The outlet cited sources confirming 18-year-old Hamyd Mourad surrendered himself to police early Thursday.
Few details are known about Mourad, though some reports have described him to have recently lived in Charleville-Mézières, a small town in northern France near the Belgium border.
It was in that small town that Mourad turned himself in, according to The Guardian. He reportedly decided to go to police after seeing his name emblazoned over social media.
French authorities have not commented on an earlier report by NBC News claiming a suspect was dead. The American outlet had cited two senior U.S. counterterrorism officials, but later walked back on their report after acknowledging “rapidly changing information.”
There are two others who remain the subjects of a massive manhunt.
Two brothers identified as Cherif Kouachi, 32, and Said Kouachi, 34, have been named as the other two suspects at large. They are both French nationals.
The men are wanted in connection to the murder of 12 people when gunmen opened fire at Charlie Hebdo’s Paris office. Eleven others were also wounded in the brazen attack.
Shortly after police released the names of the suspects, apparent photos of the Kouachi brothers surfaced on social media pages.
French TV reports say the identity of one of the suspects was determined after police found his identity card in the getaway car.
Witnesses say one of the attackers shouted “Allahu Akbar” – “God is Great” in Arabic – during the deadly onslaught. Two masked men were spotted carrying AK-47 Kalashnikov rifles.
Among the dead include eight journalists, two police officers, a building maintenance worker, and a former political staffer who was invited to join staff at a weekly editorial meeting at the time of the attack.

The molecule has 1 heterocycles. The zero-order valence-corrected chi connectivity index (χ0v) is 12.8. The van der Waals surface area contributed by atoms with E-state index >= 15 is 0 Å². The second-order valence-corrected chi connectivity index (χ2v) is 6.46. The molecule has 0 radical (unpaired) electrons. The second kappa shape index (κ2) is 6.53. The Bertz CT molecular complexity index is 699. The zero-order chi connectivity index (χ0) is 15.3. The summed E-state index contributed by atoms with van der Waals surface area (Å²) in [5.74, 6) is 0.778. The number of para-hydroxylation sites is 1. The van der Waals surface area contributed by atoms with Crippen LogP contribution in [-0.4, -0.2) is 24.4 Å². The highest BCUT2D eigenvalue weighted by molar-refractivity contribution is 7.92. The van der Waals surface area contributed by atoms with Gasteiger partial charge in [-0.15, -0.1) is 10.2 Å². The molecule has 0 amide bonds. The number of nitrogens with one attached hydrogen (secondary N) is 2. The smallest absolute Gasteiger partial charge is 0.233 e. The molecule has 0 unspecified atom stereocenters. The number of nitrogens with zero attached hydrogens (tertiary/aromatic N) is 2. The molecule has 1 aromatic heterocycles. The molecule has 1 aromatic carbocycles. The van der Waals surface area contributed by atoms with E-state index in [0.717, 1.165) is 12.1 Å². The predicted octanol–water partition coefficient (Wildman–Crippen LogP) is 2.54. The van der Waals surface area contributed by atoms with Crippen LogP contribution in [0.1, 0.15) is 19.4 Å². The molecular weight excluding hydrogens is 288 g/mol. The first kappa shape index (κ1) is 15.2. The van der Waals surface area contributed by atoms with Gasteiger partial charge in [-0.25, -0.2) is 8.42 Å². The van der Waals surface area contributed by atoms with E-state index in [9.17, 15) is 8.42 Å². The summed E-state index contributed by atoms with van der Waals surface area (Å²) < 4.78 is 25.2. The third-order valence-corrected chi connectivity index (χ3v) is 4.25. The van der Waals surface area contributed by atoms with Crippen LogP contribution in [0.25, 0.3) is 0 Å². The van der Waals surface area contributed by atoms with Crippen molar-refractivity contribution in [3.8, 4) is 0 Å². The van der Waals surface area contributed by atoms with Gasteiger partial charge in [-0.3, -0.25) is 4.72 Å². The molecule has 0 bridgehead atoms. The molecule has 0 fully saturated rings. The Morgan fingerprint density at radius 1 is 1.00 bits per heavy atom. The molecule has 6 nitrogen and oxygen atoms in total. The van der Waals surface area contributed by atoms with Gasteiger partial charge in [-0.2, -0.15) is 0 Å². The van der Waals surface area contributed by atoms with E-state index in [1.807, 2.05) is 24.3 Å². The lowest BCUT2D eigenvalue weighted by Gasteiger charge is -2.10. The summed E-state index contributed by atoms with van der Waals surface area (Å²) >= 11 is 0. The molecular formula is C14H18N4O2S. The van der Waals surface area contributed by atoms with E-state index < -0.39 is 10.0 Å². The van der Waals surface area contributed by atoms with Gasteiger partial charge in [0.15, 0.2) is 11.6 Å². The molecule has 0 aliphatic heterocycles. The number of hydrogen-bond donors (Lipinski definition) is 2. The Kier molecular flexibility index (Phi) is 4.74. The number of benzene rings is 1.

At least one of the suspects, Cherif Kouachi, is known to police with a lengthy criminal record marked with terrorism-related activities.
In 2005, Kouachi was questioned by French authorities after he was approached by recruiter in Paris to become a foreign fighter in a campaign against American forces in Iraq.
The recruiter, Farid Benyettou, was known to deliver Mosque sermons encouraging young men to travel to Iraq. According to The New York Times, Kouachi had told police he met with Benyettou at the Addawa mosque near his home in Paris’ 19th Arrondissement.
Then in 2008, Kouachi was convicted on terrorism charges for his involvement in sending foreign fighters to Iraq. He served 18 months in prison.
Raised in the northwestern city of Rennes, Kouachi reportedly has never left France. The two brothers were orphaned as children by their Algerian immigrant parents, according to The Liberation.
French anti-terror police conducted a series of raids Wednesday night through Thursday. An investigation remains on-going.
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